From: Eric Neilsen (email@example.com)
Date: 02/13/00-06:39:44 PM Z
Nick, There have been some good points within the other answers. Here are some
more. The #1 and #2, if within the traditional context, refer to Ferric Oxalate
and Ferric Oxalate with Potassium Chlorate. The Potassium Chlorate will break
down over time and will have less of an effect than it once did, giving you
prints with less contrast than anticipated. Speed and Fog and two aspects to
certainly pay attention to when printing. A bad ferric will give you poor
blacks and fogged edges or highlights.
Run a test on it to see if it has converted to ferrous. Jeffrey has a good
description of how to do that on his site, or if you can get a copy of Dick
Stevens kallitype book, he also spells out a test.
As for the bad prints, I would agree that your batch may be contaminated with
something. I find that with paper, the fewer hands that have handled it, the
Coated Paper Storage
If you plan to use the paper later, or find that you can not use what you have
prepared due to lack of time, etc., keep it dry- really dry! It is important to
remove the moisture in the paper. If you are working in a room that has a 72%
humidity, that may be hard to do without the use of a desiccant as Dan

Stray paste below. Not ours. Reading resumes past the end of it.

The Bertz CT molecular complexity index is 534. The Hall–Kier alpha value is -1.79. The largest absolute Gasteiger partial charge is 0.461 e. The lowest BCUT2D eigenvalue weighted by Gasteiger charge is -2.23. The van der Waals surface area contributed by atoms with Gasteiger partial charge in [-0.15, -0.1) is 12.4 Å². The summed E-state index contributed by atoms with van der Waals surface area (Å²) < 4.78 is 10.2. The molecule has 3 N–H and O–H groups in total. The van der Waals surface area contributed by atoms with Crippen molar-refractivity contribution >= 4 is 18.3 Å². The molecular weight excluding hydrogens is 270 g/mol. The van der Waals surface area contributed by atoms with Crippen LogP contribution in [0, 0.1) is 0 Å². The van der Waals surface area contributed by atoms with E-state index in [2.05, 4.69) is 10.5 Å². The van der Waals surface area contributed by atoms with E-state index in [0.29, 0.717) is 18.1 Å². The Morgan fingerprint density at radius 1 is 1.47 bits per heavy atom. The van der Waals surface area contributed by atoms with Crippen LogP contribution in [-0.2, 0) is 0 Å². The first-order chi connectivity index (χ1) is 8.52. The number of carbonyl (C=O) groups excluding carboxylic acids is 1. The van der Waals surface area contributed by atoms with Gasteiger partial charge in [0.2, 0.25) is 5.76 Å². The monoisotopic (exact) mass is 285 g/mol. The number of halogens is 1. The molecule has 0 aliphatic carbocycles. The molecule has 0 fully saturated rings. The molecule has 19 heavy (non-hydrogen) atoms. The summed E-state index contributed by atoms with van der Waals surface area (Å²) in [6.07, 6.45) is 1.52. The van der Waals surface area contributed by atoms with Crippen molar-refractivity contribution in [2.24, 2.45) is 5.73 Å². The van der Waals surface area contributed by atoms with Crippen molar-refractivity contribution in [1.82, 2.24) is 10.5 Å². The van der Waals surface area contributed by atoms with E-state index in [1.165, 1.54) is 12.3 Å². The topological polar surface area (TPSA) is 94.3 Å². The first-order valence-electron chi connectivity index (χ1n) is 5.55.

mentioned. Also make sure that it is safe from light and heat, as all three
contribute to the deterioration that Jeffrey points out.
Where did you get your paper in the first place?
I find that 55% to 60% to be my optimum RH for my workroom and 62% to 67% in my
Nick Makris wrote:
> Hi again,
> I spent the last two days coating/printing Cranes Platinotype (which I
> commented about previously) and living with the imperfections in the
> resulting prints. I have added a step to my working notes which suggests
> that after cutting the paper to size, I should inspect the surface for
> imperfections of any kind - including shiny spots that won't take the
> sensitizer and also which won't take any sort of spotting color. Hopefully
> my next batch will fare better - I found 20% rejects.
> That being said, I must add that in the last two days, I have answered some
> of my questions and have created some others. For example:
> How does outdated #! & #2 ferric oxalate affect the resulting print? I
> have some that is 8 months old and that works on some prints and
> not on others.
> My work area has a fairly consistant RH of 65-72% - rain or shine. What
> is optimum?
> How long after coating/drying is acceptable to leave the coated stock
> unused and how should it be stored?
> I like the color and surface texture of the Cranes 90# cover (aka
> Platinotype) - if I buy more am I apt to run into the same level of quality?
> Would someone recommend a substitute and a source for it?
> Many thanks for listening,
-- Eric J. Neilsen 4101 Commerce Street, Suite #9 Dallas, TX 75226 214-827-8301 http://home.att.net/~e.neilsen
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